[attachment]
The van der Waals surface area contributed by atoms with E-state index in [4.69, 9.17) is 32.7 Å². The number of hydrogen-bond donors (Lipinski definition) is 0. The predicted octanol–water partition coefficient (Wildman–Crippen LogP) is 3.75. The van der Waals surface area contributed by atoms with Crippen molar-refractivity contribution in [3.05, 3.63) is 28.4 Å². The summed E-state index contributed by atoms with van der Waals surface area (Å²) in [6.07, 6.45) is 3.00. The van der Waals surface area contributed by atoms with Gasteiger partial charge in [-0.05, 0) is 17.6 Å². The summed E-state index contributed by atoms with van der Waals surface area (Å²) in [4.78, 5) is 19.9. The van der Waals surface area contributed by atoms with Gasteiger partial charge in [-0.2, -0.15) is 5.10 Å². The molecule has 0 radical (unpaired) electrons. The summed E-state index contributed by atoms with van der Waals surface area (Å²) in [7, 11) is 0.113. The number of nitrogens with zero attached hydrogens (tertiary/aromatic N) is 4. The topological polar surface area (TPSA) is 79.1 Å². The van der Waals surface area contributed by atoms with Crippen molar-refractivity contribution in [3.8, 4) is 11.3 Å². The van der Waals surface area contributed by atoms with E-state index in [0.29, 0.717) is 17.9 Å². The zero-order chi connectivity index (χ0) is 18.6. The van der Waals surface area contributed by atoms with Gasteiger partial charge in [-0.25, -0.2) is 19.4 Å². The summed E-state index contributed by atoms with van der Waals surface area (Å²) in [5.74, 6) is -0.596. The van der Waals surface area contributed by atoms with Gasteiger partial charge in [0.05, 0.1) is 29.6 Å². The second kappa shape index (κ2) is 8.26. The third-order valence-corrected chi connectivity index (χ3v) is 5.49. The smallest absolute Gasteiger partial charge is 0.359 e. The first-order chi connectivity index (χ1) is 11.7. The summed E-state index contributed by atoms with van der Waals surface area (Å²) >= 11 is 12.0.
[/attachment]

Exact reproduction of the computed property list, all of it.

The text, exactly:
The van der Waals surface area contributed by atoms with E-state index in [4.69, 9.17) is 32.7 Å². The number of hydrogen-bond donors (Lipinski definition) is 0. The predicted octanol–water partition coefficient (Wildman–Crippen LogP) is 3.75. The van der Waals surface area contributed by atoms with Crippen molar-refractivity contribution in [3.05, 3.63) is 28.4 Å². The summed E-state index contributed by atoms with van der Waals surface area (Å²) in [6.07, 6.45) is 3.00. The van der Waals surface area contributed by atoms with Gasteiger partial charge in [-0.05, 0) is 17.6 Å². The summed E-state index contributed by atoms with van der Waals surface area (Å²) in [4.78, 5) is 19.9. The van der Waals surface area contributed by atoms with Gasteiger partial charge in [-0.2, -0.15) is 5.10 Å². The molecule has 0 radical (unpaired) electrons. The summed E-state index contributed by atoms with van der Waals surface area (Å²) in [7, 11) is 0.113. The number of nitrogens with zero attached hydrogens (tertiary/aromatic N) is 4. The topological polar surface area (TPSA) is 79.1 Å². The van der Waals surface area contributed by atoms with Crippen molar-refractivity contribution in [3.8, 4) is 11.3 Å². The van der Waals surface area contributed by atoms with E-state index in [0.29, 0.717) is 17.9 Å². The zero-order chi connectivity index (χ0) is 18.6. The van der Waals surface area contributed by atoms with Gasteiger partial charge in [-0.25, -0.2) is 19.4 Å². The summed E-state index contributed by atoms with van der Waals surface area (Å²) in [5.74, 6) is -0.596. The van der Waals surface area contributed by atoms with Gasteiger partial charge in [0.05, 0.1) is 29.6 Å². The second kappa shape index (κ2) is 8.26. The third-order valence-corrected chi connectivity index (χ3v) is 5.49. The smallest absolute Gasteiger partial charge is 0.359 e. The first-order chi connectivity index (χ1) is 11.7. The summed E-state index contributed by atoms with van der Waals surface area (Å²) >= 11 is 12.0.